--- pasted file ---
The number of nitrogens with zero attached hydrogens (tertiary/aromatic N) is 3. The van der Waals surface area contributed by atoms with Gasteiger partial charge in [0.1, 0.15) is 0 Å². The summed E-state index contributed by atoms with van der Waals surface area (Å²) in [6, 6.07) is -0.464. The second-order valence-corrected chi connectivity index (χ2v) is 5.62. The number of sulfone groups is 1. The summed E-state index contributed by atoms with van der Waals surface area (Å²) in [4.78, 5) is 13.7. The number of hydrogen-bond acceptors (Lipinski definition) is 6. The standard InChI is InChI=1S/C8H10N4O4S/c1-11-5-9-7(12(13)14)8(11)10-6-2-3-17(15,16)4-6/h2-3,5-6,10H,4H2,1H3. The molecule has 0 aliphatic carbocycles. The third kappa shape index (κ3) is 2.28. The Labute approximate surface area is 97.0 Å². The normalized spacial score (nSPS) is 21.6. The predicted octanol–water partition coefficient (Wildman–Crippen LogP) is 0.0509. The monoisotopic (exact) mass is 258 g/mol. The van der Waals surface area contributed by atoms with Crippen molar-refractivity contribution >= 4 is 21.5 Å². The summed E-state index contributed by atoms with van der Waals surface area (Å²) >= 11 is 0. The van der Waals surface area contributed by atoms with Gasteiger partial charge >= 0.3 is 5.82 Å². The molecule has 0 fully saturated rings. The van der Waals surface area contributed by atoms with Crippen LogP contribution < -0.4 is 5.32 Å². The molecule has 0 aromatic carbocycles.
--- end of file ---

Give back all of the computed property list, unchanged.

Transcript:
The number of nitrogens with zero attached hydrogens (tertiary/aromatic N) is 3. The van der Waals surface area contributed by atoms with Gasteiger partial charge in [0.1, 0.15) is 0 Å². The summed E-state index contributed by atoms with van der Waals surface area (Å²) in [6, 6.07) is -0.464. The second-order valence-corrected chi connectivity index (χ2v) is 5.62. The number of sulfone groups is 1. The summed E-state index contributed by atoms with van der Waals surface area (Å²) in [4.78, 5) is 13.7. The number of hydrogen-bond acceptors (Lipinski definition) is 6. The standard InChI is InChI=1S/C8H10N4O4S/c1-11-5-9-7(12(13)14)8(11)10-6-2-3-17(15,16)4-6/h2-3,5-6,10H,4H2,1H3. The molecule has 0 aliphatic carbocycles. The third kappa shape index (κ3) is 2.28. The Labute approximate surface area is 97.0 Å². The normalized spacial score (nSPS) is 21.6. The predicted octanol–water partition coefficient (Wildman–Crippen LogP) is 0.0509. The monoisotopic (exact) mass is 258 g/mol. The van der Waals surface area contributed by atoms with Crippen molar-refractivity contribution >= 4 is 21.5 Å². The summed E-state index contributed by atoms with van der Waals surface area (Å²) >= 11 is 0. The van der Waals surface area contributed by atoms with Gasteiger partial charge >= 0.3 is 5.82 Å². The molecule has 0 fully saturated rings. The van der Waals surface area contributed by atoms with Crippen LogP contribution < -0.4 is 5.32 Å². The molecule has 0 aromatic carbocycles.